All over the world, people are choosing to shun canned and dry dog food in favour of something called the BARF diet. This approach to feeding pets has been praised by many people, but it is not the sort of thing you can jump into without a good amount of prior research.
You need to know why a BARF diet is good for your dog, what foods should be incorporated into it and what should be avoided. Raw food diets like this are controversial, but they can provide your dog with some real nutritional benefits if done correctly. Here is a guide to the BARF diet, and what you should include in it.
Benefits and problems
BARF stands for one of two things, depending on who you talk to: Biologically Appropriate Raw Food or Bones And Raw Food. Both acronyms mean essentially the same thing. They refer to a diet formed mostly of raw meat and bones, with vegetables, fruit carbohydrates and dairy products thrown in and no processed food to speak of.
The benefits of this diet are obvious, especially to people who have given up processed foods in favour of natural ingredients in their own lives. Your dog will be healthier, particularly when it comes to their energy levels and their condition in later life. The diet is much closer to what they would eat if they were wild animals, so it is better tailored to their nutritional needs.
However, there are risks to it. For one thing, you need to avoid any foods that would harm your dog. This can include poisonous foodstuffs and some bones, which can splinter and become sharp, harming your dog's internal organs. These would obviously not be contained in canned food.
If you take care and avoid the risks, you will probably find that the BARF diet is right for your dog and is a great way to improve their health.
What to include: Meat
So, if you are going to be giving your dogs raw meat, the first step is to decide exactly what type. It should be stated at this point that opting for the BARF diet does not mean heading out to the butchers, as many retailers stock pre-packaged food suitable for dogs on this meal plan.
This might be the best option for beginners to the BARF diet, as it is a nice, safe option for your dog. While all meat is essentially good for your dog, feeding it to them raw does carry some risk with it: namely that of food poisoning and salmonella. This is much less likely in pre-packaged food, but you can avoid it yourself.
Red meat is not only full of lots of nice, healthy iron, it also carries with it much less of a risk of food poisoning. Chopped up finely or minced, it will be a wonderful healthy food. Poultry is the only meat you need to be especially careful of, and you can always cook it beforehand if you are worried.
Another foodstuff that often gets overlooked when it comes to feeding your dog according to the BARF diet is fish. This meat is incredibly nutritionally beneficial, containing a huge amount of protein as well as omega oils that will improve your dog's health. Of course, you must be careful with the bones, so prepare this particular dish with caution.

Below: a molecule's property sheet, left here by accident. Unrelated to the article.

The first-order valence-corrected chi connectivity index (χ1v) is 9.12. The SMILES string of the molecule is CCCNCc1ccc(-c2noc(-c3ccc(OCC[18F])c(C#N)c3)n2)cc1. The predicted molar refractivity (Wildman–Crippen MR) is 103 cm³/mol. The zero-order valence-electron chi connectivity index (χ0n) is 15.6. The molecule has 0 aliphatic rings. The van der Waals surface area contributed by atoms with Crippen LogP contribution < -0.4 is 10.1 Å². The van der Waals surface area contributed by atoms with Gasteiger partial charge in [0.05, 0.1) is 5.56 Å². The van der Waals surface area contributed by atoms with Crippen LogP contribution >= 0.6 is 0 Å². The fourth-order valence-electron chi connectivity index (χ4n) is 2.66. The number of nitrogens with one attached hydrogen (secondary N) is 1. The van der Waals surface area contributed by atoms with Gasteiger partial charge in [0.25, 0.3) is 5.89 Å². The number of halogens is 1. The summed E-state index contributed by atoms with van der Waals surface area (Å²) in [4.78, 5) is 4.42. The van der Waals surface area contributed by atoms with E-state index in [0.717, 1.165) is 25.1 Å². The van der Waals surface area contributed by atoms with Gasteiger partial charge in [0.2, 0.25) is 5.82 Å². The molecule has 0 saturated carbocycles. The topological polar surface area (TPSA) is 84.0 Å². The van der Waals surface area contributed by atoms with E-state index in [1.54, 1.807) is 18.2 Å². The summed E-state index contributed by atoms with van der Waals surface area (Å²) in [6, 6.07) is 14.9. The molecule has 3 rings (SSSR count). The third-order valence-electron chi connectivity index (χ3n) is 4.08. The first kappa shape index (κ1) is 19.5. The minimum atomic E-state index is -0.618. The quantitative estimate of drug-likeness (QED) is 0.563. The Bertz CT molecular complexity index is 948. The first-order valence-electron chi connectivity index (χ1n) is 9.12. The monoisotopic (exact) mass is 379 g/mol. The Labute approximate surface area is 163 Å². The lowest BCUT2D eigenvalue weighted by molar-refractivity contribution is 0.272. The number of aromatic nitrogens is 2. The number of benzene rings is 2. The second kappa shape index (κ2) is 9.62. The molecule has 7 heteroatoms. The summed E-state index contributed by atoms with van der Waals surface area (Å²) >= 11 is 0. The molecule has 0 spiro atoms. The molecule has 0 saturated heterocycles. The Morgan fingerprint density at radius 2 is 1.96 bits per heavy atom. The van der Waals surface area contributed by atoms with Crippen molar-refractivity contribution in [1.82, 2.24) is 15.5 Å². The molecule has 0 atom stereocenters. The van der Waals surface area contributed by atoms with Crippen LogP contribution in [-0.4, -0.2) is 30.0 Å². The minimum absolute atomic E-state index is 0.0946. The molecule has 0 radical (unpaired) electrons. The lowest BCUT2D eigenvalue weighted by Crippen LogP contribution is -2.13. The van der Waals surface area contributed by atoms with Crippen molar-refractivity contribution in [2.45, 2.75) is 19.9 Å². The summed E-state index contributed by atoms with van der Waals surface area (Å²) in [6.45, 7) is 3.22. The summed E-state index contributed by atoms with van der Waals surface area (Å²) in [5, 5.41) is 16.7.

What to include: Bones
Speaking of bones, they are another integral part of the BARF diet and one of the more controversial. However, like every other part of this diet, when prepared correctly they can be incredibly beneficial to your pet.
The best ones to opt for are bones with bits of meat and tissue still attached. These make great treats for your dog, for two reasons. The first is that, nutritionally, bones contain a lot of goodness that your pet will enjoy and benefit from. However, there is also a psychological element.
Gnawing on a bone is remarkably calming to dogs. Something about the activity releases the right chemicals in your pet's brain to make them feel happier and more content. This adds up to a snack that is not only good for your dog nutritionally, but psychologically as well.
What to include: Fruit and vegetables
This is an area in which you will have to be especially careful. There are plenty of fruits and vegetables that are harmful to dogs that you will need to avoid if you want to keep them happy and healthy.
Examples of fruit and vegetables to avoid include grapes, raisins, avocados, tomatoes, macadamia nuts, walnuts, onions, garlic and corn on the cob. All of these can cause your dog digestive distress at best, and severe health issues at worst.
Aside from this, around 20 to 40 per cent of your dog's diet should be made up of fruit and vegetables. These can be cooked if you are worried about your dog's teeth, but you will lose some of the nutrients if you do so. You should also remove all the pits, stones and seeds from fruit, as these are poisonous to dogs.
What to include: Miscellaneous
Aside from these essentials, there are a number of things you can give a dog on the BARF diet. Many canines enjoy cooked brown rice, raw or cooked eggs and even a small spoonful of ice cream from time to time. Do your research and customise your dog's diet to include the foods they love.
Written by: Hannah Dyball